Children nowadays have more options than ever play with a diverse range of dolls. But toy makers can always do better. Sometimes, that toy maker will have to be a college student with a great idea.
Today sees the launch of the Healthy Roots Kickstarter, a project founded by 21-year-old Yelitsa Jean-Charles, a 2015 MassChallenge finalist and student at the Rhode Island School of Design. Her goal? To teach culture, identity, and love with dolls representing the diversity to be found within the African diaspora to girls ages three to 12.
The Healthy Roots dolls are best friends from diverse backgrounds: Zoe is an African-American book lover who is described as a resourceful and creative problem solver; Gaïana, a Haitian girl who loves music; Dara, a Nigerian girl who codes websites; and Marinda, an Afro-Brazilian girl who is into nature science and sports.
Zoe joins other dolls of color offered by small companies through crowdfunding on Kickstarter. The Angelica Doll, which successfully funded in June and is already in production, is a black 18-inch vinyl doll with hair that is meant to be styled and then washed and styled over and over again. Another campaign, The Double Dutch Dolls, makes six multicultural dolls who are hip fashionistas. Their Kickstarter campaign successfully reached its goal in 2014.
But Jean-Charles and Healthy Roots explicitly address issues beyond self-esteem for girls of color. Jean Charles, who raises issues of both racism and colorism in her Kickstarter video, wrote in an email to The Daily Dot that she really wants her dolls to be accessible:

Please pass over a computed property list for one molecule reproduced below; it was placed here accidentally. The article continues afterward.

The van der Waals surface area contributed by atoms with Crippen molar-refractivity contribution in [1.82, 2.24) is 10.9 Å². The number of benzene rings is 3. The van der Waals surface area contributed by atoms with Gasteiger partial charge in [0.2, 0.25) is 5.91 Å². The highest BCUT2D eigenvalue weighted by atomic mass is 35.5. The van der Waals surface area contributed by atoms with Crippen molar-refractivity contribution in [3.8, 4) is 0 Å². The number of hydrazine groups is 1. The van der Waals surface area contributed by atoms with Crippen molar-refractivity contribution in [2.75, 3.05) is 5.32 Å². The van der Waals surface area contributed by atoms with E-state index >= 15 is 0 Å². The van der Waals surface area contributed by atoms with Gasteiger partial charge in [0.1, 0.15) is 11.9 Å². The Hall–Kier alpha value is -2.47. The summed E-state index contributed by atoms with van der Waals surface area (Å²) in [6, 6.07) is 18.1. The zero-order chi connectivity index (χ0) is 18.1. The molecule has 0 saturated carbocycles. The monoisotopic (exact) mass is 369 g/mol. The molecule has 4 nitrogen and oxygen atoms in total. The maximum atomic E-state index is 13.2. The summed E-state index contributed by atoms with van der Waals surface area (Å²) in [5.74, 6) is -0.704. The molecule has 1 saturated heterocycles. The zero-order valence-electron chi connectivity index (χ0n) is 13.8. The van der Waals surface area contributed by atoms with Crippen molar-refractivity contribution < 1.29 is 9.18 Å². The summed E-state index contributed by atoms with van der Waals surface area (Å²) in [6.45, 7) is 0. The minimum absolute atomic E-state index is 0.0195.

“Black dolls already exist, but many of them only scratch the surface level of representation. You have to do more than paint a doll brown. We recognize that we need to have diversity and education in order to deconstruct colorism and racism. We do that by creating multiple dolls and storybooks that teach girls about themselves in a way that they can identify with.”
The Healthy Roots dolls will also be accompanied by The Big Book of Hair, a hair care manual for little girls that is illustrated by Jean-Charles. One of the Kickstarter perks offered includes Kreyol Essence hair care products so that little girls can learn how to care for their own natural hair.
The increase in dolls of color, especially those offered through the crowd-funding website Kickstarter, can be seen as a response to the void that the big toymakers have yet to satisfactorily fill. Writers like Paige Tutt express what it was like to grow up as a child of color surrounded by white Barbie dolls. The Clark Doll Test, first performed in the 1940s and often replicated (including by Anderson Cooper), presents children with two diaper-clad dolls, identical except for skin color, and asks them to identify which doll is “good” and “pretty” versus which doll is “bad” and “ugly.” The Doll Test has been joined by the Implicit Association Test. The IAT supports statistics that show 70% of whites have an anti-black bias, as do 50% of blacks.
Jean-Charles seeks to change that as she currently tries to fundraise for a minimum order of 2,500 dolls. She wrote to the Dot in an email, “Toys can have a huge influence on children and that is the reason we choose to address these issues through dolls. Girls admire their dolls and look up to them. Dolls are a social tool that can be utilized to create social change.”
H/T Boston Herald
Photos via Kickstarter | Collage by Fernando Alfonso III